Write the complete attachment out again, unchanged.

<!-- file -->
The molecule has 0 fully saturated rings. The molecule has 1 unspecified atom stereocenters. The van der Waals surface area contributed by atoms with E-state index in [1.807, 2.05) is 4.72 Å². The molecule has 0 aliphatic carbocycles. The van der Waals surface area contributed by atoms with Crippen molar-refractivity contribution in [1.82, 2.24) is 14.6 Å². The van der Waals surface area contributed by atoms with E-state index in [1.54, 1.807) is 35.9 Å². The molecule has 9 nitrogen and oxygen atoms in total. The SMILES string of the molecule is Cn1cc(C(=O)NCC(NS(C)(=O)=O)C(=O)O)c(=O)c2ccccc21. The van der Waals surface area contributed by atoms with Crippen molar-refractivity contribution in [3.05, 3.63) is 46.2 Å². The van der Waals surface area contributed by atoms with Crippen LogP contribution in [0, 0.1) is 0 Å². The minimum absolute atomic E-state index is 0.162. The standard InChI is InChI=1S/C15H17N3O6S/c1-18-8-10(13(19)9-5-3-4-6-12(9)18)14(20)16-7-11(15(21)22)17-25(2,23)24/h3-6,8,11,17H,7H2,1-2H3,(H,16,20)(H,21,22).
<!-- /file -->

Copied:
The molecule has 0 fully saturated rings. The molecule has 1 unspecified atom stereocenters. The van der Waals surface area contributed by atoms with E-state index in [1.807, 2.05) is 4.72 Å². The molecule has 0 aliphatic carbocycles. The van der Waals surface area contributed by atoms with Crippen molar-refractivity contribution in [1.82, 2.24) is 14.6 Å². The van der Waals surface area contributed by atoms with E-state index in [1.54, 1.807) is 35.9 Å². The molecule has 9 nitrogen and oxygen atoms in total. The SMILES string of the molecule is Cn1cc(C(=O)NCC(NS(C)(=O)=O)C(=O)O)c(=O)c2ccccc21. The van der Waals surface area contributed by atoms with Crippen molar-refractivity contribution in [3.05, 3.63) is 46.2 Å². The van der Waals surface area contributed by atoms with Crippen LogP contribution in [0, 0.1) is 0 Å². The minimum absolute atomic E-state index is 0.162. The standard InChI is InChI=1S/C15H17N3O6S/c1-18-8-10(13(19)9-5-3-4-6-12(9)18)14(20)16-7-11(15(21)22)17-25(2,23)24/h3-6,8,11,17H,7H2,1-2H3,(H,16,20)(H,21,22).